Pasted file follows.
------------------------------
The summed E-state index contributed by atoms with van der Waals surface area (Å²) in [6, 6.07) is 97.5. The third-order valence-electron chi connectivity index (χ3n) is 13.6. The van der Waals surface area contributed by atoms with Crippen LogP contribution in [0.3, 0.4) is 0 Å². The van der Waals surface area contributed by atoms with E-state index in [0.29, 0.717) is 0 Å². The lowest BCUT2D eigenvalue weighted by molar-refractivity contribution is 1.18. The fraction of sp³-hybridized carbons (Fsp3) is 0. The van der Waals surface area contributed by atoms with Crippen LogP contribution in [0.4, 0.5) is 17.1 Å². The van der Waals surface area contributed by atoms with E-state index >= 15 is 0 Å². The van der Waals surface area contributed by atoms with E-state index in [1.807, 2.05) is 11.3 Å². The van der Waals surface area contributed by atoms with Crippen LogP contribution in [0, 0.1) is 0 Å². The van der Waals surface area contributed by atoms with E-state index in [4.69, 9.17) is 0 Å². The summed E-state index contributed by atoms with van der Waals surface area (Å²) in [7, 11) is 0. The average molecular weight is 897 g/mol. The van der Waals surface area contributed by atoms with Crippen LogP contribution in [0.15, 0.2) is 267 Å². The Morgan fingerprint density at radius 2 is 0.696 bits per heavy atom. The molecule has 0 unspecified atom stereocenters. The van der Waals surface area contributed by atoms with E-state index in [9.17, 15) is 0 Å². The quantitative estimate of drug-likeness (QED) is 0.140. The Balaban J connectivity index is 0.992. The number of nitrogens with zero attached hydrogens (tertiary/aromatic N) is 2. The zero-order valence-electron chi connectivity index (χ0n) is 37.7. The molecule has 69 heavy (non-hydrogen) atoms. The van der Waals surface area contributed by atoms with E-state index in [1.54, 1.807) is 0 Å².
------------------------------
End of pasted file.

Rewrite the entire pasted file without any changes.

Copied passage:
The summed E-state index contributed by atoms with van der Waals surface area (Å²) in [6, 6.07) is 97.5. The third-order valence-electron chi connectivity index (χ3n) is 13.6. The van der Waals surface area contributed by atoms with Crippen LogP contribution in [0.3, 0.4) is 0 Å². The van der Waals surface area contributed by atoms with E-state index in [0.29, 0.717) is 0 Å². The lowest BCUT2D eigenvalue weighted by molar-refractivity contribution is 1.18. The fraction of sp³-hybridized carbons (Fsp3) is 0. The van der Waals surface area contributed by atoms with Crippen LogP contribution in [0.4, 0.5) is 17.1 Å². The van der Waals surface area contributed by atoms with E-state index >= 15 is 0 Å². The van der Waals surface area contributed by atoms with E-state index in [1.807, 2.05) is 11.3 Å². The van der Waals surface area contributed by atoms with Crippen LogP contribution in [0, 0.1) is 0 Å². The van der Waals surface area contributed by atoms with E-state index in [4.69, 9.17) is 0 Å². The summed E-state index contributed by atoms with van der Waals surface area (Å²) in [7, 11) is 0. The average molecular weight is 897 g/mol. The van der Waals surface area contributed by atoms with Crippen LogP contribution in [0.15, 0.2) is 267 Å². The Morgan fingerprint density at radius 2 is 0.696 bits per heavy atom. The molecule has 0 unspecified atom stereocenters. The van der Waals surface area contributed by atoms with E-state index in [9.17, 15) is 0 Å². The quantitative estimate of drug-likeness (QED) is 0.140. The Balaban J connectivity index is 0.992. The number of nitrogens with zero attached hydrogens (tertiary/aromatic N) is 2. The zero-order valence-electron chi connectivity index (χ0n) is 37.7. The molecule has 69 heavy (non-hydrogen) atoms. The van der Waals surface area contributed by atoms with E-state index in [1.54, 1.807) is 0 Å².